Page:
MEAD — The Saunders County Board of Supervisors has scheduled a special meeting on March 1 with the Village of Mead Board of Trustees and other officials to discuss the AltEn situation.
The meeting will be at 7 p.m. at the Mead High School gymnasium. Saunders County Attorney Joe Dobesh said that they have invited officials from the Nebraska Department of Environment and Energy, District 23 Sen. Bruce Bostelman and experts on the situation.
AltEn is an ethanol plant located in Mead. It is one of two ethanol plants in the United States that utilizes treated seed corn to produce ethanol. This treated seed corn and the byproducts created by the ethanol process are being stored on AltEn’s property in large piles near lagoons. Because the corn is treated, it contains many potentially harmful insecticides and fungicides that could affect the groundwater.
The chemicals in these large, green piles have resulted in a stench and many residents of the village contend they have suffered health problems because of the chemicals.
There is also very little legislation on treated seed corn since there are so few ethanol producers that use this method. Since an article from The Guardian put the environmental issue on the map, Bostelman introduced legislation prohibiting the use of treated seed corn. The bill is currently in committee.
On Jan. 19, the county board announced that they would be scheduling a meeting with Mead officials to publicly discuss the situation. Since then, a few things have happened.
An emergency order to cease operations was filed by the NDEE on Feb. 4. The plant closed on Feb. 8. Shortly after this a frozen pipe burst in the early hours of Feb. 12. The pipe burst caused cattle manure and other materials to spill out of one of two digester tanks which hold about 4 million gallons each.
Saunders County Emergency Manager Terry Miller reported on the situation to the county board during its regularly scheduled meeting on Feb. 16. Miller said some of the waste that was released was mostly manure, despite there being no official release on the waste’s contents from NDEE.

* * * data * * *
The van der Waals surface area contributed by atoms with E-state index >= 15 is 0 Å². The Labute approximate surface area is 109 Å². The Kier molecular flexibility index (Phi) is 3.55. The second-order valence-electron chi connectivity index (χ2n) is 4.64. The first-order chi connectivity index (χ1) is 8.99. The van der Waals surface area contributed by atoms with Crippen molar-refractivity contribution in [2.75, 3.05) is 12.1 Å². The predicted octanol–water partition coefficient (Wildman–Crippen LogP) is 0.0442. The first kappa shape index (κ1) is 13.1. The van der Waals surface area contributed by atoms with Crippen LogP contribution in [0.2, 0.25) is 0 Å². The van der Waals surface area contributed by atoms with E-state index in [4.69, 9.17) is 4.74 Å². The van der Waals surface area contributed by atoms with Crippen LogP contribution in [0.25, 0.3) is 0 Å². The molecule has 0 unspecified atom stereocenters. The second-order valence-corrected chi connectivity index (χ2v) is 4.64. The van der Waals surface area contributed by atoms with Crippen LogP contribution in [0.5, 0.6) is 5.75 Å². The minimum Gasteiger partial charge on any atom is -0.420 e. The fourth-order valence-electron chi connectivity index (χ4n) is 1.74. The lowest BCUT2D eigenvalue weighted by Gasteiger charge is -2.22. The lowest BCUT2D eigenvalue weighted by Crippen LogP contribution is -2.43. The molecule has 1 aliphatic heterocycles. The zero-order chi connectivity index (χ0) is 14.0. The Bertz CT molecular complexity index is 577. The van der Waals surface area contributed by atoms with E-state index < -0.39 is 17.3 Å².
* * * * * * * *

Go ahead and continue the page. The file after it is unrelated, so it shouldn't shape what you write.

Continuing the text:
“It’s just a stroke of bad luck for them with everything else going on,” Miller said.
In light of Miller’s report, District 2 Supervisor Doris Karloff made a motion to add an emergency item to the agenda about the recent AltEn events, the March 1 meeting in Mead and what will be on the agenda that night.
Dobesh explained to the county board that NDEE needs to release the test results they have related to AltEn. This request was something Dobesh was going to make at the March 1 meeting, but because of recent events he felt the action needed to be accelerated.
“I don’t think we can wait until March 1,” Dobesh said.
Dobesh called for the board to request that NDEE immediately releases all test results regarding the AltEn facility for the general public. The action also asks that NDEE advises the community about groundwater and soil contaminations at AltEn and that NDEE takes the opportunity to give updated information to the public at the March 1 meeting.
“The community is justifiably concerned,” Dobesh said.
The motion was approved after a unanimous vote from the county board.
“We need to relieve some of the fear in the area as to what’s going on,” Karloff said. “It’s imperative that we move on this now rather than waiting until March 1 to talk about it.”
Because of the special meeting on March 1, the regularly scheduled March 2 county board meeting was cancelled. During the Feb. 16 meeting, the county board rescheduled two public hearings that were originally scheduled for March 2 to March 9.